Chain also tackled the issue of fertility treatment 'add-ons', and the long-known possibility that these can contribute to patient confusion and to financial exploitation by clinics.  In addition, she touched on several other areas where she considered the 1990 Act to be out of step with modern families and medicine, including the definition of a mother as 'the woman who is carrying or has carried a child'.  This, she explained, effectively excludes some same-sex couples, transgender parents and single parents.

Finally, Mrs Chain singled out the 14-day rule, which currently requires human embryos used in research to be destroyed within 14 days of their creation.  This is a present-day hot potato with research scientists increasing calling for an extension of this upper time limit.

Somewhat regretfully, Chain anticipated that quick progress could be made to bring about some of these controversial changes, saying that, 'We are not starting with a blank sheet of paper and much of the Act remains fit for purpose.’  She added that her aim is 'to reach an outline agreement with the Department of Health and Social Care next year on what needs to change.'  This speech was a curate’s egg lecture – good and bad in parts.  The good bits are to leave the 1990 Act intact despite its utilitarian agenda and anti-life stance.  It could be made worse.  The bad bits are the push for ever more fertility treatments and lengthier research – in other words, more deliberate destruction of human embryos.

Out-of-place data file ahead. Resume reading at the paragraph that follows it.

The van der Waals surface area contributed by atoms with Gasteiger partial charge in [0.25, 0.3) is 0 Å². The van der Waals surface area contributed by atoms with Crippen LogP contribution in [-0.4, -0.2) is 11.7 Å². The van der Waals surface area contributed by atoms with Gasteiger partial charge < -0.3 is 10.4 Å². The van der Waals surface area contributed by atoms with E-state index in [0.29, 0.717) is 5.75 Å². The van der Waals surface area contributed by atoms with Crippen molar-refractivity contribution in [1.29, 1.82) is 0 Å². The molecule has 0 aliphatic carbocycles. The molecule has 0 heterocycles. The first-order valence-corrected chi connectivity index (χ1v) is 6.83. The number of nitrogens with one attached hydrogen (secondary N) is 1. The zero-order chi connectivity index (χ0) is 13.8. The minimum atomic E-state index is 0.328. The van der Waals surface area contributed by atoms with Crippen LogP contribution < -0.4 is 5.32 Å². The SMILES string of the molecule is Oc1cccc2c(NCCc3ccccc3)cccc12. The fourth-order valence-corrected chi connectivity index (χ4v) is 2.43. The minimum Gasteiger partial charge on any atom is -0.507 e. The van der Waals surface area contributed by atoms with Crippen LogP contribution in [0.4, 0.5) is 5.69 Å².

Well, whatever next?
When are genes first active in newly-formed human embryos?  A good question to which all worthy pro-life people will intuitively reply, ‘On day one, of course.’  And they are right, both bioethically and scientifically, but it is only recently that some scientists are catching up on the correct science.

A recent study has shown that human embryos begin to display gene expression [the process whereby the information contained in a gene is converted into a gene product, usually a protein] at the single-cell stage, during day one, immediately after fertilisation has commenced, and called a zygote.  Well, whatever next?  So what have pro-life people been maintaining for decades?  Explicitly and exactly that.  It is the way the zygote divides and grows into the next essential stage of human development, the morula and then the blastocyst and so on.  Apparently, previous studies could not detect genetic transcription, [the process whereby DNA is read, messenger RNA molecules produced and proteins synthesised] until the embryo had grown to four or eight cells, around two or three days after fertilisation.  So when does human life begin?  Come on you casuists and sophists and doubters, speak up.

A team of scientists, co-led by Professor Tony Perry at the University of Cambridge and Dr Matthew VerMilyea from Ovation Fertility in the USA, used high-resolution single-cell RNA-sequencing methods to measure genetic transcription in 12 human ova donated by seven women and 12 human embryos provided by six different donors.  The work, entitled, ‘Human embryonic genome activation initiates at the one-cell stage’, by Maki Asami et al., has been published in Cell Stem Cell (2022, 29: 1-8).